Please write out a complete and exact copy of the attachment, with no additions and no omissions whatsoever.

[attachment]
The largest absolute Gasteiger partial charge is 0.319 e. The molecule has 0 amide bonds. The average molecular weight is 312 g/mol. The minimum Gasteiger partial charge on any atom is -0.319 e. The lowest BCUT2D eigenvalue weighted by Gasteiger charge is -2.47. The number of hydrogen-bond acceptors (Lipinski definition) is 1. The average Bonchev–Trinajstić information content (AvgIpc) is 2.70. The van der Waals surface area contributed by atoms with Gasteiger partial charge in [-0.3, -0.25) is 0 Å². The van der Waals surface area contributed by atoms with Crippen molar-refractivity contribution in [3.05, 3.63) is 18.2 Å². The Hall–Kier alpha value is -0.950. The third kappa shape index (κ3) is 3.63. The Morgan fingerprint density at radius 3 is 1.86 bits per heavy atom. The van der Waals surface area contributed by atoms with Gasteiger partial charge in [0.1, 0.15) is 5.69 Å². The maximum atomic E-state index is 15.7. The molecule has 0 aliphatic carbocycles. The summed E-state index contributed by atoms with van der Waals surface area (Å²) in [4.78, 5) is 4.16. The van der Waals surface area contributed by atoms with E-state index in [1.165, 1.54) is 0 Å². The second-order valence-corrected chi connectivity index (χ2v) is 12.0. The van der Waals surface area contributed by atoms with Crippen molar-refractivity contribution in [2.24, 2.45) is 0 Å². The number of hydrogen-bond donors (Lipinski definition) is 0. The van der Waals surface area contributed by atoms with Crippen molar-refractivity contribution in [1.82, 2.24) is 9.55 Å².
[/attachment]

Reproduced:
The largest absolute Gasteiger partial charge is 0.319 e. The molecule has 0 amide bonds. The average molecular weight is 312 g/mol. The minimum Gasteiger partial charge on any atom is -0.319 e. The lowest BCUT2D eigenvalue weighted by Gasteiger charge is -2.47. The number of hydrogen-bond acceptors (Lipinski definition) is 1. The average Bonchev–Trinajstić information content (AvgIpc) is 2.70. The van der Waals surface area contributed by atoms with Gasteiger partial charge in [-0.3, -0.25) is 0 Å². The van der Waals surface area contributed by atoms with Crippen molar-refractivity contribution in [3.05, 3.63) is 18.2 Å². The Hall–Kier alpha value is -0.950. The third kappa shape index (κ3) is 3.63. The Morgan fingerprint density at radius 3 is 1.86 bits per heavy atom. The van der Waals surface area contributed by atoms with Gasteiger partial charge in [0.1, 0.15) is 5.69 Å². The maximum atomic E-state index is 15.7. The molecule has 0 aliphatic carbocycles. The summed E-state index contributed by atoms with van der Waals surface area (Å²) in [4.78, 5) is 4.16. The van der Waals surface area contributed by atoms with E-state index in [1.165, 1.54) is 0 Å². The second-order valence-corrected chi connectivity index (χ2v) is 12.0. The van der Waals surface area contributed by atoms with Crippen molar-refractivity contribution in [2.24, 2.45) is 0 Å². The number of hydrogen-bond donors (Lipinski definition) is 0. The van der Waals surface area contributed by atoms with Crippen molar-refractivity contribution in [1.82, 2.24) is 9.55 Å².